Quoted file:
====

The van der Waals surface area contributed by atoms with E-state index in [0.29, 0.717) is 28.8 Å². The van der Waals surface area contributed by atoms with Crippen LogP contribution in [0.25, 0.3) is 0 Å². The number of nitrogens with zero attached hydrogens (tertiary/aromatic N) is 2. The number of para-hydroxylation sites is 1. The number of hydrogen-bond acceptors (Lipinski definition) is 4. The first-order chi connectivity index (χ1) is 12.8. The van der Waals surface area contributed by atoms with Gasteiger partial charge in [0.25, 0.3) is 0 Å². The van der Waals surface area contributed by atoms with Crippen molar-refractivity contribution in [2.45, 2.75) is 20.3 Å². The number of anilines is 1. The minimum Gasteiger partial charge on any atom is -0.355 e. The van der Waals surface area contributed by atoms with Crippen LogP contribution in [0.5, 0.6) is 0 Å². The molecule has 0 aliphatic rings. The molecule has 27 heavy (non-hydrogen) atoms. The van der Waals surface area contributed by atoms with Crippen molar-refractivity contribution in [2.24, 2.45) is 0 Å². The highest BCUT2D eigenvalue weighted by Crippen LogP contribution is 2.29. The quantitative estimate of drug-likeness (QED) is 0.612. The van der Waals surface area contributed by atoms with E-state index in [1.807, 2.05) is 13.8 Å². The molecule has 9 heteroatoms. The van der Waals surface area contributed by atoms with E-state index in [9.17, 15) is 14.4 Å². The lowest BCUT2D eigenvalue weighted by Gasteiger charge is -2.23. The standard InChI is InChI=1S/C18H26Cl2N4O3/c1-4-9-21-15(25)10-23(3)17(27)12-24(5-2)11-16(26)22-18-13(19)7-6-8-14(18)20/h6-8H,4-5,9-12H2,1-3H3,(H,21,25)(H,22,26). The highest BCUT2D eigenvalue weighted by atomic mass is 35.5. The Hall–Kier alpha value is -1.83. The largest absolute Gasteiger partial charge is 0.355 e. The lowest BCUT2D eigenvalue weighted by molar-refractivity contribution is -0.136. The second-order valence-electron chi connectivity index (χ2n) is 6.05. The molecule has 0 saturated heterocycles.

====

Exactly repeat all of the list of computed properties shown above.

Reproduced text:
The van der Waals surface area contributed by atoms with E-state index in [0.29, 0.717) is 28.8 Å². The van der Waals surface area contributed by atoms with Crippen LogP contribution in [0.25, 0.3) is 0 Å². The number of nitrogens with zero attached hydrogens (tertiary/aromatic N) is 2. The number of para-hydroxylation sites is 1. The number of hydrogen-bond acceptors (Lipinski definition) is 4. The first-order chi connectivity index (χ1) is 12.8. The van der Waals surface area contributed by atoms with Gasteiger partial charge in [0.25, 0.3) is 0 Å². The van der Waals surface area contributed by atoms with Crippen molar-refractivity contribution in [2.45, 2.75) is 20.3 Å². The number of anilines is 1. The minimum Gasteiger partial charge on any atom is -0.355 e. The van der Waals surface area contributed by atoms with Crippen LogP contribution in [0.5, 0.6) is 0 Å². The molecule has 0 aliphatic rings. The molecule has 27 heavy (non-hydrogen) atoms. The van der Waals surface area contributed by atoms with Crippen molar-refractivity contribution in [2.24, 2.45) is 0 Å². The highest BCUT2D eigenvalue weighted by Crippen LogP contribution is 2.29. The quantitative estimate of drug-likeness (QED) is 0.612. The van der Waals surface area contributed by atoms with E-state index in [1.807, 2.05) is 13.8 Å². The molecule has 9 heteroatoms. The van der Waals surface area contributed by atoms with E-state index in [9.17, 15) is 14.4 Å². The lowest BCUT2D eigenvalue weighted by Gasteiger charge is -2.23. The standard InChI is InChI=1S/C18H26Cl2N4O3/c1-4-9-21-15(25)10-23(3)17(27)12-24(5-2)11-16(26)22-18-13(19)7-6-8-14(18)20/h6-8H,4-5,9-12H2,1-3H3,(H,21,25)(H,22,26). The highest BCUT2D eigenvalue weighted by atomic mass is 35.5. The Hall–Kier alpha value is -1.83. The largest absolute Gasteiger partial charge is 0.355 e. The lowest BCUT2D eigenvalue weighted by molar-refractivity contribution is -0.136. The second-order valence-electron chi connectivity index (χ2n) is 6.05. The molecule has 0 saturated heterocycles.